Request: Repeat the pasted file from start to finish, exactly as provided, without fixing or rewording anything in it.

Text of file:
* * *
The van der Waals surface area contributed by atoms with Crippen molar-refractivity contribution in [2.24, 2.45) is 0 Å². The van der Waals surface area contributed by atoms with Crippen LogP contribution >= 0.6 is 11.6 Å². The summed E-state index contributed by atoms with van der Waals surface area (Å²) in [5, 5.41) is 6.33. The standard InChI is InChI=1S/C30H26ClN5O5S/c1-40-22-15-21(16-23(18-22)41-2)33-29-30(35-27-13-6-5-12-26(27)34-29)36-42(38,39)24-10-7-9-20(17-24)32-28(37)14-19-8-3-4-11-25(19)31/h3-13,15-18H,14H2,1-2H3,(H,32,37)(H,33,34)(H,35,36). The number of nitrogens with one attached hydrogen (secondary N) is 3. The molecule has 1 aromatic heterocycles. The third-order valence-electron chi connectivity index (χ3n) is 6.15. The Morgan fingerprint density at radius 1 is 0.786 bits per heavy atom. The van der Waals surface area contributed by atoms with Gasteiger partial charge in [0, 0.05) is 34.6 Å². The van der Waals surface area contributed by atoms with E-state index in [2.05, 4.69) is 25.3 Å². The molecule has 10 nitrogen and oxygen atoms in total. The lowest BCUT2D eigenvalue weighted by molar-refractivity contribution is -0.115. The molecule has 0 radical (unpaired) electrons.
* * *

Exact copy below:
The van der Waals surface area contributed by atoms with Crippen molar-refractivity contribution in [2.24, 2.45) is 0 Å². The van der Waals surface area contributed by atoms with Crippen LogP contribution >= 0.6 is 11.6 Å². The summed E-state index contributed by atoms with van der Waals surface area (Å²) in [5, 5.41) is 6.33. The standard InChI is InChI=1S/C30H26ClN5O5S/c1-40-22-15-21(16-23(18-22)41-2)33-29-30(35-27-13-6-5-12-26(27)34-29)36-42(38,39)24-10-7-9-20(17-24)32-28(37)14-19-8-3-4-11-25(19)31/h3-13,15-18H,14H2,1-2H3,(H,32,37)(H,33,34)(H,35,36). The number of nitrogens with one attached hydrogen (secondary N) is 3. The molecule has 1 aromatic heterocycles. The third-order valence-electron chi connectivity index (χ3n) is 6.15. The Morgan fingerprint density at radius 1 is 0.786 bits per heavy atom. The van der Waals surface area contributed by atoms with Gasteiger partial charge in [0, 0.05) is 34.6 Å². The van der Waals surface area contributed by atoms with E-state index in [2.05, 4.69) is 25.3 Å². The molecule has 10 nitrogen and oxygen atoms in total. The lowest BCUT2D eigenvalue weighted by molar-refractivity contribution is -0.115. The molecule has 0 radical (unpaired) electrons.